‘Murder on the Orient Express’ Review

“Murder on the Orient Express” is a solid ride. It has heart, humor, with a sturdy track of a story. And yet it won’t be remembered as a classic the same way its literary and motion-picture predecessors are. Although tempting to place the problem on its pacing, the real perpetrator is in its passengers.

They, like their film, are very good. They just aren’t given enough time to show off their Oscar-awarded and -nominated talents. As a result, this “Orient Express” is enjoyable enough for a midday matinee, but likely won’t get close to the celebrated Sunday station in March 2018.

Already nominated by the Academy for his acting and directing, Kenneth Branagh assumes both roles in this latest adaptation of Agatha Christie’s 1934 novel. As detective Hercule Poirot, Branagh is the best part of “Express.” Poirot is particular—about the yoke that ties a criminal to a crime and the eggs that sit atop his morning plate. He’s a Belgian who likes balance, and he seeks it with great warmth.

But as director, Branagh treats his colleagues a little more coldly—and with a runtime just under two hours, he kind of has to.

“Orient Express” starts in Jerusalem the same year Christie’s book was published. As proof of Hercule Poirot’s masterful mystery-solving skills, he manages to achieve the herculean task of Middle East peace—a form of it anyway. From there we follow Poirot to Istanbul, where his hope for a holiday is ambushed by an untimely telegraph: He is to return to London for another case. His ride: the Orient Express.

From the film’s first frame, Branagh paints quite the motion picture. In what appears to be a more pristine past, it’s perhaps no accident our introduction to Poirot, in his days about Jerusalem and Istanbul, is full of warm colors and even warmer interactions. It’s on the Orient where things get icy.

It starts with Poirot’s fellow fares. There’s the chilling: Johnny Depp’s Ratchett (a man of business), Judi Dench’s Dragomiroff (a biddy of a princess), and Willem Dafoe’s Gerhard (a flat-out racist). The accommodating: Daisy Ridley’s maiden Mary, Leslie Odom Jr.’s dutiful Dr. Arbuthnot, Josh Gad as Ratchett’s right-hand Hector, and Penélope Cruz’s evangelical Pilar. And then there’s the most welcoming: Michelle Pfeiffer’s husbandless Caroline Hubbard and the Orient Express’s director, Bouc (Tom Bateman).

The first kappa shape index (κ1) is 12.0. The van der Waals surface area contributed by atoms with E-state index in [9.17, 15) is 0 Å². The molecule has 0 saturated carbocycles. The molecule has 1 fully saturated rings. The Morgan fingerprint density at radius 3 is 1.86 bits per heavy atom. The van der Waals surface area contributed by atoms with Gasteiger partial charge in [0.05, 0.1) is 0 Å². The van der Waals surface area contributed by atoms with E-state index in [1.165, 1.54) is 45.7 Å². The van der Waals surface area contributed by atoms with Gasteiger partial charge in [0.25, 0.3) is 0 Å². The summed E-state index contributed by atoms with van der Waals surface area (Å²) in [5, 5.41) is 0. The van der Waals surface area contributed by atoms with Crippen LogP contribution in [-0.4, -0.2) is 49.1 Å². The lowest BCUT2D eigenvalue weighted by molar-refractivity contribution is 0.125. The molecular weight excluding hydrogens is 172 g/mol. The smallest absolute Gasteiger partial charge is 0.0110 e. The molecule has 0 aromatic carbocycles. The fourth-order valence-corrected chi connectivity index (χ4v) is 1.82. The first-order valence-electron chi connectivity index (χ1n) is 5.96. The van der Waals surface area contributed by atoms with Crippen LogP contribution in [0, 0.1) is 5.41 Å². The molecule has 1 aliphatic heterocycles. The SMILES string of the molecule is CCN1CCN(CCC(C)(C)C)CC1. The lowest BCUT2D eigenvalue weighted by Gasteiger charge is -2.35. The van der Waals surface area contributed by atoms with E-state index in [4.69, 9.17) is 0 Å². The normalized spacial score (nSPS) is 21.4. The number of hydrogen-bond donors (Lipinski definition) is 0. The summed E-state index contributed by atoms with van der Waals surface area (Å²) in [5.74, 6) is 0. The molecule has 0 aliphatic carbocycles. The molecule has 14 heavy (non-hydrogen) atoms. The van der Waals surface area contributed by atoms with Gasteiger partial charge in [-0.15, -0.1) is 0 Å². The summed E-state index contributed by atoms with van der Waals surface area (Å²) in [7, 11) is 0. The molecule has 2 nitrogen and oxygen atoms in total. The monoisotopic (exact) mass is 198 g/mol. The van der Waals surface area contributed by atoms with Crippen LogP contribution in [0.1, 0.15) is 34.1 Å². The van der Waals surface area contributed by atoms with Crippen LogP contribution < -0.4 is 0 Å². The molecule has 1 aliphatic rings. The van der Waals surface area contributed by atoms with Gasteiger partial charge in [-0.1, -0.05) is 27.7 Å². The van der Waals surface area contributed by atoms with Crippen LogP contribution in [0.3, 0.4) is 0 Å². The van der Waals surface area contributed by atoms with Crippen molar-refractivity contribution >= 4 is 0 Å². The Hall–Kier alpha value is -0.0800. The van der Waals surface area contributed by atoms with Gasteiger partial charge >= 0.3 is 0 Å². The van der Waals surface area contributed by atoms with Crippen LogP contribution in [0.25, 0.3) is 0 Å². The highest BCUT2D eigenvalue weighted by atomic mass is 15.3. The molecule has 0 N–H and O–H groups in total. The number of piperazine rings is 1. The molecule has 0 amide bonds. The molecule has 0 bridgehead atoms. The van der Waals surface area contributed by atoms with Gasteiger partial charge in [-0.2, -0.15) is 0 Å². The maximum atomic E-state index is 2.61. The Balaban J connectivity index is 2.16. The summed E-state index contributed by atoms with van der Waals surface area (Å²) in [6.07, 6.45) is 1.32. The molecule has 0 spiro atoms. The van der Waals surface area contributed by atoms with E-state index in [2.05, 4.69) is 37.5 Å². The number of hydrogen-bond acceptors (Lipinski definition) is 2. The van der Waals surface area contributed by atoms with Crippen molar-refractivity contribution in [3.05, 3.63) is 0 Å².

With a few more riders to round out the cabin, the Orient speeds for London until it’s derailed by weather—and murder. It’s here that “Express” is exactly, and unfortunately, that: too fast. The time spent with the suspects feels rushed, which makes their suspicions lacking in both interest and suspense.

And it’s a shame. The writing is tight and glamorous, and the costumes just as well-tailored and good-looking. The shots—the cinematic ones, that is—are sweeping and simple, depending on the subject. And the soul-filled subjects fill each with class and the utmost commitment. If only we had another 30 minutes to better appreciate their parts.

Had Branagh brought his character’s pursuit of balance to his directorship, we might’ve cared more for the crew the same way we do for Poirot. With such an Oscar-caliber cast and script, that their roles seem so small really is the biggest crime of “Murder on the Orient Express.”

3.5 out of 5

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